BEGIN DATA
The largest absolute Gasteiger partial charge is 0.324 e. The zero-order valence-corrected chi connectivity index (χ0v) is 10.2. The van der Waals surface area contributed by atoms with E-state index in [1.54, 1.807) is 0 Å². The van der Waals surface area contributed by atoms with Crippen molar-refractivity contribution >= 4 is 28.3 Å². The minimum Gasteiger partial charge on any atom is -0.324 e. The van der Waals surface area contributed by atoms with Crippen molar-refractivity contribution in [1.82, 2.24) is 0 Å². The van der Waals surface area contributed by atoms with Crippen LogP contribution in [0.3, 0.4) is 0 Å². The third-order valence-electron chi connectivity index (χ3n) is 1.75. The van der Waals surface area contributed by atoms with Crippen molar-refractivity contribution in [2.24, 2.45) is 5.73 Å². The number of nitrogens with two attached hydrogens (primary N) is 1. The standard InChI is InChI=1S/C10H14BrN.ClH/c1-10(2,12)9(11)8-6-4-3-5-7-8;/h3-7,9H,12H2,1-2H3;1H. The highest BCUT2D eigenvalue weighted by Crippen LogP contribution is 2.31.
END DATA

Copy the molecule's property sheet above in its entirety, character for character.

The largest absolute Gasteiger partial charge is 0.324 e. The zero-order valence-corrected chi connectivity index (χ0v) is 10.2. The van der Waals surface area contributed by atoms with E-state index in [1.54, 1.807) is 0 Å². The van der Waals surface area contributed by atoms with Crippen molar-refractivity contribution >= 4 is 28.3 Å². The minimum Gasteiger partial charge on any atom is -0.324 e. The van der Waals surface area contributed by atoms with Crippen molar-refractivity contribution in [1.82, 2.24) is 0 Å². The van der Waals surface area contributed by atoms with Crippen LogP contribution in [0.3, 0.4) is 0 Å². The third-order valence-electron chi connectivity index (χ3n) is 1.75. The van der Waals surface area contributed by atoms with Crippen molar-refractivity contribution in [2.24, 2.45) is 5.73 Å². The number of nitrogens with two attached hydrogens (primary N) is 1. The standard InChI is InChI=1S/C10H14BrN.ClH/c1-10(2,12)9(11)8-6-4-3-5-7-8;/h3-7,9H,12H2,1-2H3;1H. The highest BCUT2D eigenvalue weighted by Crippen LogP contribution is 2.31.